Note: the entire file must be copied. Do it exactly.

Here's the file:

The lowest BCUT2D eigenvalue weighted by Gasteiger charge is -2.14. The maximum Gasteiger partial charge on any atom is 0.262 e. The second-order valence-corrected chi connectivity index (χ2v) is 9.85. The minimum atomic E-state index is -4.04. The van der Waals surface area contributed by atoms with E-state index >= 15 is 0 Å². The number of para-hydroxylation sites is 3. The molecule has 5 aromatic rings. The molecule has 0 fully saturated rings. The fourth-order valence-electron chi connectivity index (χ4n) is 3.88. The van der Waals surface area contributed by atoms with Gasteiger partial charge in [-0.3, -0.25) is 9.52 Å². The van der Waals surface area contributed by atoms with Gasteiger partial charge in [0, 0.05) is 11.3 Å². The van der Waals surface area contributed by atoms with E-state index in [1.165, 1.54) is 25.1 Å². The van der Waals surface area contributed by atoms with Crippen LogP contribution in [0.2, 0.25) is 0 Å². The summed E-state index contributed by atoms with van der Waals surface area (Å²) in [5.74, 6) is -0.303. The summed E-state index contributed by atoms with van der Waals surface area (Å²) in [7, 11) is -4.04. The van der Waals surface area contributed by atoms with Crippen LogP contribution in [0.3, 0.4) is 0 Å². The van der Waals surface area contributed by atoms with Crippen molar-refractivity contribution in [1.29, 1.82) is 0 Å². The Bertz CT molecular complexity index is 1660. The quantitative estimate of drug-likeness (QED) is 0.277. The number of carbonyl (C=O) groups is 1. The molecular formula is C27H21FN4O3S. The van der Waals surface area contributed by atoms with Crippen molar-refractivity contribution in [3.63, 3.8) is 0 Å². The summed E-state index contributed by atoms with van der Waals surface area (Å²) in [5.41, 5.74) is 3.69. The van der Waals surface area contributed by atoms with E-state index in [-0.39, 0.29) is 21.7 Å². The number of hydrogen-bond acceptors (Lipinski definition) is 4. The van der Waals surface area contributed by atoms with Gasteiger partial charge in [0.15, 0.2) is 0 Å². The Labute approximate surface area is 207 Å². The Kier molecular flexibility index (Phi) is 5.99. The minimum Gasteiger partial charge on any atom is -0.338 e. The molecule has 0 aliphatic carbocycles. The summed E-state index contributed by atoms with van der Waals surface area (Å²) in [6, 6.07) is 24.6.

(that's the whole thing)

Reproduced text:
The lowest BCUT2D eigenvalue weighted by Gasteiger charge is -2.14. The maximum Gasteiger partial charge on any atom is 0.262 e. The second-order valence-corrected chi connectivity index (χ2v) is 9.85. The minimum atomic E-state index is -4.04. The van der Waals surface area contributed by atoms with E-state index >= 15 is 0 Å². The number of para-hydroxylation sites is 3. The molecule has 5 aromatic rings. The molecule has 0 fully saturated rings. The fourth-order valence-electron chi connectivity index (χ4n) is 3.88. The van der Waals surface area contributed by atoms with Gasteiger partial charge in [-0.3, -0.25) is 9.52 Å². The van der Waals surface area contributed by atoms with Gasteiger partial charge in [0, 0.05) is 11.3 Å². The van der Waals surface area contributed by atoms with E-state index in [1.165, 1.54) is 25.1 Å². The van der Waals surface area contributed by atoms with Crippen LogP contribution in [0.2, 0.25) is 0 Å². The summed E-state index contributed by atoms with van der Waals surface area (Å²) in [5.74, 6) is -0.303. The summed E-state index contributed by atoms with van der Waals surface area (Å²) in [7, 11) is -4.04. The van der Waals surface area contributed by atoms with Crippen LogP contribution in [0.3, 0.4) is 0 Å². The van der Waals surface area contributed by atoms with Crippen molar-refractivity contribution in [1.29, 1.82) is 0 Å². The Bertz CT molecular complexity index is 1660. The quantitative estimate of drug-likeness (QED) is 0.277. The number of carbonyl (C=O) groups is 1. The molecular formula is C27H21FN4O3S. The van der Waals surface area contributed by atoms with Crippen molar-refractivity contribution in [3.63, 3.8) is 0 Å². The summed E-state index contributed by atoms with van der Waals surface area (Å²) in [5.41, 5.74) is 3.69. The van der Waals surface area contributed by atoms with E-state index in [-0.39, 0.29) is 21.7 Å². The number of hydrogen-bond acceptors (Lipinski definition) is 4. The van der Waals surface area contributed by atoms with Gasteiger partial charge in [0.15, 0.2) is 0 Å². The Labute approximate surface area is 207 Å². The Kier molecular flexibility index (Phi) is 5.99. The minimum Gasteiger partial charge on any atom is -0.338 e. The molecule has 0 aliphatic carbocycles. The summed E-state index contributed by atoms with van der Waals surface area (Å²) in [6, 6.07) is 24.6.